Eugenie Scott v. Steve Meyer on Fox News
A transcript of the Fox News interchange on May 6 between Eugenie Scott and Discovery Institute's Stephen Meyer has been posted on the Fox News website. During the segment Eugenie Scott continues her recent effort to defend "evolution" by virtually disowning Darwin in public.
"Evolution is the inference that living things had common ancestors," she claims at one point. To hear Scott talk, you would think natural selection acting on random mutations has nothing to do with modern evolutionary theory. Ditto for the traditional neo-Darwinian idea of universal common ancestry--the claim that every living thing ultimately can be traced back to one universal common ancestor.
Scott also declines to defend theories of chemical evolution about the origin of the first life. "The origin of life is a completely separate problem, much less well investigated," she concedes.
If Scott really believes that the origin of life has nothing to do with evolution (and that the science behind chemical evolution is slim), then why does her group devote so much time and effort to defending the long-discredited "Icon of Evolution" contained in biology textbooks, the Miller-Urey orgin of life experiment? (See Jonathan Wells' rebuttal to the NCSE's continued defense of this icon, here.) And if Dr. Scott really doesn't want to defend theories of chemical evolution, why doesn't she endorse the proposed addition to the Kansas science standards that would require students to know about the various theories of the origin of the first life, as well as the scientific critiques of those theories?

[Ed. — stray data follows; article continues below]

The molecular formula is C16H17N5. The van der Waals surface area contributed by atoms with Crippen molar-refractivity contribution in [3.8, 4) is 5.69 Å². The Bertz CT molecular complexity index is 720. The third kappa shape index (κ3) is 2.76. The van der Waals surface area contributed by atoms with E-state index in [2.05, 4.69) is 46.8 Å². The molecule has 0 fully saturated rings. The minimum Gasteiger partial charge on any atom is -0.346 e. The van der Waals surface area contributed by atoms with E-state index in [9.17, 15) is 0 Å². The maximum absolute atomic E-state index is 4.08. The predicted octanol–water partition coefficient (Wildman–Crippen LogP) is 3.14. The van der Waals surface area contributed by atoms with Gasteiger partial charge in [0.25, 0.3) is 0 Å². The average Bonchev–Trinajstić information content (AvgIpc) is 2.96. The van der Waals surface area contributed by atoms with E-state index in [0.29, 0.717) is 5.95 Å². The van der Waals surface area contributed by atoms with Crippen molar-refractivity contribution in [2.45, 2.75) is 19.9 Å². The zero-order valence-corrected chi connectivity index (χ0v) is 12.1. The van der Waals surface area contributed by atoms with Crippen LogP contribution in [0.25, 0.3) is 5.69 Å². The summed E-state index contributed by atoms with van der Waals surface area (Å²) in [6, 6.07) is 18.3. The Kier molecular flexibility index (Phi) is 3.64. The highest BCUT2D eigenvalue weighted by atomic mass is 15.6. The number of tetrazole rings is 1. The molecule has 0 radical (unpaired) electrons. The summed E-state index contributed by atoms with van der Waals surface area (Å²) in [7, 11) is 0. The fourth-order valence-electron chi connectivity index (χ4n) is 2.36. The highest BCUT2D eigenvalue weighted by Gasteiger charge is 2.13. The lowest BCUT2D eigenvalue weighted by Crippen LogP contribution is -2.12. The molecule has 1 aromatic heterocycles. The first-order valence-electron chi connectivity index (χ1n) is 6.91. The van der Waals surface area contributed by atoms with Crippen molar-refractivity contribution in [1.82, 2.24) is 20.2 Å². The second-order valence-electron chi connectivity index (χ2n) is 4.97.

More generally, if the only thing Eugenie Scott is really concerned about is the claim that "living things had common ancestors," why does her group immediately try to shut down any critical discussion in the classroom of the sufficiency of the neo-Darwinian mutation-selection mechanism and any coverage of scientific criticisms of universal common ancestry?
Considering that Scott and her group typically claim the evidence for evolutionary theory is well-nigh overwhelming, it's intriguing to see her defend less and less of the theory when speaking in the mass media.